Olivia painting a pot at the 4-H meeting in April.
I miss the days that had open space on the calendar...time to relax and enjoy the moments with Sophia and Olivia rather than watching them rush by. If anything, this year has taught me that there is value in being underscheduled rather than overscheduled.
Sophia enjoying doing spelling surrounded by the pets.
She has four of the five cats and both dogs
sitting by her.
As I'm looking towards the upcoming homeschool year, I am revisiting some of the beginning stages of education and scheduling. In the preschool, Kindergarten, and early-elementary school years, I followed a Waldorf approach.
We used to take nature walks regularly when
Sophia and Olivia were younger.
I would like to begin doing this on a regular basis again.
This is a turkey vulture that we spotted sitting on a fence
at the end of the road we live on.
Sophia took this picture of it.
Rhythm - or a predictable schedule - provides a series of fixed anchors for children to work around in their day and week. Meal times, bed times, play times, work times - all are gently scheduled to provide a nurturing home and homeschooling environment.
So, generally, what does that look like? From a food perspective, there is a type of food that is eaten on a particular day of the week, according to the Table of Correspondences. For example:
Sunday - Wheat
Monday - Rice
Tuesday - Oats
Wednesday - Millet
Thursday - Rye
Friday - Barley
Saturday - Corn
For our family, it would something that's a key part of a meal - whether it be breakfast, lunch, dinner, or snack. Perhaps for ease and consistency, having it be the focus of a snack rather than at each and/or every meal would be sufficient. For lunches, we could have a different bread that uses each grain of the day to accompany a salad.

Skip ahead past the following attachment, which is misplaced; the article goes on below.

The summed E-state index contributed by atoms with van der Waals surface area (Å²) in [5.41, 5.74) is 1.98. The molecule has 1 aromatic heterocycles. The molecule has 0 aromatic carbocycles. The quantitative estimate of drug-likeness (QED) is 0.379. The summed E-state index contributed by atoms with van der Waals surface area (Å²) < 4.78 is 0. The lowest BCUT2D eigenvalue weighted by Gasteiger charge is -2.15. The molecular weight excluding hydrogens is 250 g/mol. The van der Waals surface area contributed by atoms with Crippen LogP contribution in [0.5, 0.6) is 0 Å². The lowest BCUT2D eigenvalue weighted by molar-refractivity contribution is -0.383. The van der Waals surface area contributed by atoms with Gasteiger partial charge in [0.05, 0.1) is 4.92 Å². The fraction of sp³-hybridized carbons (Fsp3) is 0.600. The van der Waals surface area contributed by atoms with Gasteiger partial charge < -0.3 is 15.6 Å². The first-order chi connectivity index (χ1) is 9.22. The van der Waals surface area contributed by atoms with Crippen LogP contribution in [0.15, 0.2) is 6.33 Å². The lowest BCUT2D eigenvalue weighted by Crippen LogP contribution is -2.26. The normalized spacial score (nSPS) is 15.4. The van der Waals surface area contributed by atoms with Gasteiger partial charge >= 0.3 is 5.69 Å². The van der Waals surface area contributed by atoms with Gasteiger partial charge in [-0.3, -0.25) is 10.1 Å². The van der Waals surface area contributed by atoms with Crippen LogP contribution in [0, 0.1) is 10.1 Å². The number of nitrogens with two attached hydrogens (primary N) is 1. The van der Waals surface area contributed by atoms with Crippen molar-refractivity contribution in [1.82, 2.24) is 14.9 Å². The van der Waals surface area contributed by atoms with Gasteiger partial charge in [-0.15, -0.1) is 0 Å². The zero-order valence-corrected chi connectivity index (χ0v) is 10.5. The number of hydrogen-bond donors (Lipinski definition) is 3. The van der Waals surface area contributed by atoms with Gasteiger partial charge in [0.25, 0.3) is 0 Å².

Sophia hopes to be a baker or chef someday, so the grain of the day was something of particular interest to her.
Sophia making a cheeseburger casserole.
Another thing that I like about having a predictable schedule is that children (and adults) can look forward to activities that create a pleasant home environment and/or are mentally or spiritually enriching. These are once-a-week activities above and beyond the normal curriculum. For example:
Sunday - Cooking
Monday - Gardening (outdoor and/or indoor - depending on the season)
Tuesday - Painting
Wednesday - Bread Making
Thursday - Doing Handwork
Friday - Adventuring
Saturday - Doing Housework
Olivia used her binoculars on a walk we took on April 16th
when we spotted tundra swans in a small pond
in a neighbor's cornfield.
Sunday - White
Monday - Purple
Tuesday - Red
Wednesday - Yellow
Thursday - Orange
Friday - Green
Saturday - Blue
Taking it a step further - there could be a candle(s) on the table and/or a centerpiece that ties into the color. Some families and Waldorf schools incorporate food that is the color of the day into some of the meals.
Olivia liked the color of the day idea a lot. She's a very visual and artistic child, so this resonated with her in particular.
I'd like to begin doing this in June when we transition to our summer homeschooling schedule. Our schedule is lighter from June-August than it is from September-May, so it will be a good time to make modifications to our schedule and try some new simple ideas to make life more peaceful, predictable, and relaxed...a place to nourish all of our souls.